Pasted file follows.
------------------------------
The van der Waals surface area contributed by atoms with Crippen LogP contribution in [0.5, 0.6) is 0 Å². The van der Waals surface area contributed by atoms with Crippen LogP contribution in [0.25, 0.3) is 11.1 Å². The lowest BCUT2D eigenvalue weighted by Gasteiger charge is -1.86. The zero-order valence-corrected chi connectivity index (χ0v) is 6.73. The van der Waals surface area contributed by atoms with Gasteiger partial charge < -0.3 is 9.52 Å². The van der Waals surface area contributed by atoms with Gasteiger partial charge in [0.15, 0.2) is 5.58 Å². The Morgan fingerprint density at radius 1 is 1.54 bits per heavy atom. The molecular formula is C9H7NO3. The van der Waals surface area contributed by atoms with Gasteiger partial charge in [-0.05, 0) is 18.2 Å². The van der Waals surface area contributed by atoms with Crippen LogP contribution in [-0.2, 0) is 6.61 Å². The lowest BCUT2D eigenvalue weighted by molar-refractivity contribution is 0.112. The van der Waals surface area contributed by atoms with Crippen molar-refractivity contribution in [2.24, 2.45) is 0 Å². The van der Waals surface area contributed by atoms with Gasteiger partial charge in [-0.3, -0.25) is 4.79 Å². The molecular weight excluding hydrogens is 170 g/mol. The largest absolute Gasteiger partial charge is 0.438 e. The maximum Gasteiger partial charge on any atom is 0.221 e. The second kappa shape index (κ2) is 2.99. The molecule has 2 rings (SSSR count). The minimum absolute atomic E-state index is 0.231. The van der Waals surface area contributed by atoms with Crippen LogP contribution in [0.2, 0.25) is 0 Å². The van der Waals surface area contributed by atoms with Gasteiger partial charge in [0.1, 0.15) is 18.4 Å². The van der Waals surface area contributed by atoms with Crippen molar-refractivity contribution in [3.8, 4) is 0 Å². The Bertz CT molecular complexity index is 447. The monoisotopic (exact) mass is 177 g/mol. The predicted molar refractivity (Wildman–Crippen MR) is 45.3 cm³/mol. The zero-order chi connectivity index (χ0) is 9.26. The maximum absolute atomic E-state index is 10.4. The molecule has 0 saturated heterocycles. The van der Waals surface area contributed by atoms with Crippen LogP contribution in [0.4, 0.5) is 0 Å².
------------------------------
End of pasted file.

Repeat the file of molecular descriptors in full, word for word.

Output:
The van der Waals surface area contributed by atoms with Crippen LogP contribution in [0.5, 0.6) is 0 Å². The van der Waals surface area contributed by atoms with Crippen LogP contribution in [0.25, 0.3) is 11.1 Å². The lowest BCUT2D eigenvalue weighted by Gasteiger charge is -1.86. The zero-order valence-corrected chi connectivity index (χ0v) is 6.73. The van der Waals surface area contributed by atoms with Gasteiger partial charge < -0.3 is 9.52 Å². The van der Waals surface area contributed by atoms with Gasteiger partial charge in [0.15, 0.2) is 5.58 Å². The Morgan fingerprint density at radius 1 is 1.54 bits per heavy atom. The molecular formula is C9H7NO3. The van der Waals surface area contributed by atoms with Gasteiger partial charge in [-0.05, 0) is 18.2 Å². The van der Waals surface area contributed by atoms with Crippen LogP contribution in [-0.2, 0) is 6.61 Å². The lowest BCUT2D eigenvalue weighted by molar-refractivity contribution is 0.112. The van der Waals surface area contributed by atoms with Crippen molar-refractivity contribution in [2.24, 2.45) is 0 Å². The van der Waals surface area contributed by atoms with Gasteiger partial charge in [-0.3, -0.25) is 4.79 Å². The molecular weight excluding hydrogens is 170 g/mol. The largest absolute Gasteiger partial charge is 0.438 e. The maximum Gasteiger partial charge on any atom is 0.221 e. The second kappa shape index (κ2) is 2.99. The molecule has 2 rings (SSSR count). The minimum absolute atomic E-state index is 0.231. The van der Waals surface area contributed by atoms with Crippen LogP contribution in [0.2, 0.25) is 0 Å². The van der Waals surface area contributed by atoms with Gasteiger partial charge in [0.1, 0.15) is 18.4 Å². The van der Waals surface area contributed by atoms with Crippen molar-refractivity contribution in [3.8, 4) is 0 Å². The Bertz CT molecular complexity index is 447. The monoisotopic (exact) mass is 177 g/mol. The predicted molar refractivity (Wildman–Crippen MR) is 45.3 cm³/mol. The zero-order chi connectivity index (χ0) is 9.26. The maximum absolute atomic E-state index is 10.4. The molecule has 0 saturated heterocycles. The van der Waals surface area contributed by atoms with Crippen LogP contribution in [0.4, 0.5) is 0 Å².